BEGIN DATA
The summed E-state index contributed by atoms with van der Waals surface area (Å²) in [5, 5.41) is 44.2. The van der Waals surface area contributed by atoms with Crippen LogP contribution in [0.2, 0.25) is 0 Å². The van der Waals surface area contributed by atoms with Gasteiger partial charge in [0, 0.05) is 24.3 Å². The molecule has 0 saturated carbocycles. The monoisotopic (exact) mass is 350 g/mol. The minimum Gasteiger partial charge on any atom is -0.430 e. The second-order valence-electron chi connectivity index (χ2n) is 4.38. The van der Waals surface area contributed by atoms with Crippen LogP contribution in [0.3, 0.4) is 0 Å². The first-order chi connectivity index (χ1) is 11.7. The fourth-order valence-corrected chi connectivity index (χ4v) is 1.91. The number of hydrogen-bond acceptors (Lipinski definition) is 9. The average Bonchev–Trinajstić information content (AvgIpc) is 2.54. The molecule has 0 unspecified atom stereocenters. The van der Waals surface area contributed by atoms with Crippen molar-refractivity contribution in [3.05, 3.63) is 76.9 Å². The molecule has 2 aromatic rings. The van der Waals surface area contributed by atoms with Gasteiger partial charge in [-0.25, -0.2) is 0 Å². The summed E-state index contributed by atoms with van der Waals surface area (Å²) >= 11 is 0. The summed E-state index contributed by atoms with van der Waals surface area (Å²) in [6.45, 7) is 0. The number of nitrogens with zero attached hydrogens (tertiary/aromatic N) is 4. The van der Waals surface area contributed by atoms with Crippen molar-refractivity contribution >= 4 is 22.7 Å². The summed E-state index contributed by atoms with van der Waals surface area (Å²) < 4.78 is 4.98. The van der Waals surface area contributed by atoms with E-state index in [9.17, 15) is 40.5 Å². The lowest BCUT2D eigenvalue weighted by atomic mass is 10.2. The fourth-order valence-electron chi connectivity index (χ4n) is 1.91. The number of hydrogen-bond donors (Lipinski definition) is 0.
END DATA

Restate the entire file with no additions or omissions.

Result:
The summed E-state index contributed by atoms with van der Waals surface area (Å²) in [5, 5.41) is 44.2. The van der Waals surface area contributed by atoms with Crippen LogP contribution in [0.2, 0.25) is 0 Å². The van der Waals surface area contributed by atoms with Gasteiger partial charge in [0, 0.05) is 24.3 Å². The molecule has 0 saturated carbocycles. The monoisotopic (exact) mass is 350 g/mol. The minimum Gasteiger partial charge on any atom is -0.430 e. The second-order valence-electron chi connectivity index (χ2n) is 4.38. The van der Waals surface area contributed by atoms with Crippen LogP contribution in [0.3, 0.4) is 0 Å². The first-order chi connectivity index (χ1) is 11.7. The fourth-order valence-corrected chi connectivity index (χ4v) is 1.91. The number of hydrogen-bond acceptors (Lipinski definition) is 9. The average Bonchev–Trinajstić information content (AvgIpc) is 2.54. The molecule has 0 unspecified atom stereocenters. The van der Waals surface area contributed by atoms with Crippen molar-refractivity contribution in [3.05, 3.63) is 76.9 Å². The molecule has 2 aromatic rings. The van der Waals surface area contributed by atoms with Gasteiger partial charge in [-0.25, -0.2) is 0 Å². The summed E-state index contributed by atoms with van der Waals surface area (Å²) >= 11 is 0. The summed E-state index contributed by atoms with van der Waals surface area (Å²) in [6.45, 7) is 0. The number of nitrogens with zero attached hydrogens (tertiary/aromatic N) is 4. The van der Waals surface area contributed by atoms with Crippen molar-refractivity contribution >= 4 is 22.7 Å². The summed E-state index contributed by atoms with van der Waals surface area (Å²) < 4.78 is 4.98. The van der Waals surface area contributed by atoms with E-state index in [9.17, 15) is 40.5 Å². The lowest BCUT2D eigenvalue weighted by atomic mass is 10.2. The fourth-order valence-electron chi connectivity index (χ4n) is 1.91. The number of hydrogen-bond donors (Lipinski definition) is 0.